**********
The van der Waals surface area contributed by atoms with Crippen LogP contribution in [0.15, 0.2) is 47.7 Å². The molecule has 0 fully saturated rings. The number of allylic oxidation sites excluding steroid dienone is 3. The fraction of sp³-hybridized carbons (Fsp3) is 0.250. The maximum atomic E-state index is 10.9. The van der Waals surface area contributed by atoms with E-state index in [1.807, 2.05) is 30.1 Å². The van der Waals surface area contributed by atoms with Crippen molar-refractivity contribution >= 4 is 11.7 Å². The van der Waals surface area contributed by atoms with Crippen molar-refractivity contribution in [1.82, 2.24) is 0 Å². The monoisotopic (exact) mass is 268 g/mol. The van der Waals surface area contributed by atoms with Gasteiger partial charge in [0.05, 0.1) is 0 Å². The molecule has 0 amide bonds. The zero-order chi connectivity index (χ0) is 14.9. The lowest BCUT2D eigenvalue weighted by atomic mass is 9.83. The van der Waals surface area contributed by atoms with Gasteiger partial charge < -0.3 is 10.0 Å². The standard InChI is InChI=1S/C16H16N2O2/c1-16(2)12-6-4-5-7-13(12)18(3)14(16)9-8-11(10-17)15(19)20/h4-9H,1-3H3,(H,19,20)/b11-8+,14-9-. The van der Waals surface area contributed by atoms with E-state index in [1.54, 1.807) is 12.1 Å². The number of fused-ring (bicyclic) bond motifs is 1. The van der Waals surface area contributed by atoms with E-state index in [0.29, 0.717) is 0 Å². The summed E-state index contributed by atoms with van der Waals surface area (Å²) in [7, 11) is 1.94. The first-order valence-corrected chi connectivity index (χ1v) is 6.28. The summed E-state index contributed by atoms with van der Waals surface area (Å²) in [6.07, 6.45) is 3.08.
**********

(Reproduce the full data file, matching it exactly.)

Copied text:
The van der Waals surface area contributed by atoms with Crippen LogP contribution in [0.15, 0.2) is 47.7 Å². The molecule has 0 fully saturated rings. The number of allylic oxidation sites excluding steroid dienone is 3. The fraction of sp³-hybridized carbons (Fsp3) is 0.250. The maximum atomic E-state index is 10.9. The van der Waals surface area contributed by atoms with E-state index in [1.807, 2.05) is 30.1 Å². The van der Waals surface area contributed by atoms with Crippen molar-refractivity contribution >= 4 is 11.7 Å². The van der Waals surface area contributed by atoms with Crippen molar-refractivity contribution in [1.82, 2.24) is 0 Å². The monoisotopic (exact) mass is 268 g/mol. The van der Waals surface area contributed by atoms with Gasteiger partial charge in [0.05, 0.1) is 0 Å². The molecule has 0 amide bonds. The zero-order chi connectivity index (χ0) is 14.9. The lowest BCUT2D eigenvalue weighted by atomic mass is 9.83. The van der Waals surface area contributed by atoms with Gasteiger partial charge < -0.3 is 10.0 Å². The standard InChI is InChI=1S/C16H16N2O2/c1-16(2)12-6-4-5-7-13(12)18(3)14(16)9-8-11(10-17)15(19)20/h4-9H,1-3H3,(H,19,20)/b11-8+,14-9-. The van der Waals surface area contributed by atoms with E-state index in [1.54, 1.807) is 12.1 Å². The number of fused-ring (bicyclic) bond motifs is 1. The van der Waals surface area contributed by atoms with E-state index in [0.29, 0.717) is 0 Å². The summed E-state index contributed by atoms with van der Waals surface area (Å²) in [7, 11) is 1.94. The first-order valence-corrected chi connectivity index (χ1v) is 6.28. The summed E-state index contributed by atoms with van der Waals surface area (Å²) in [6.07, 6.45) is 3.08.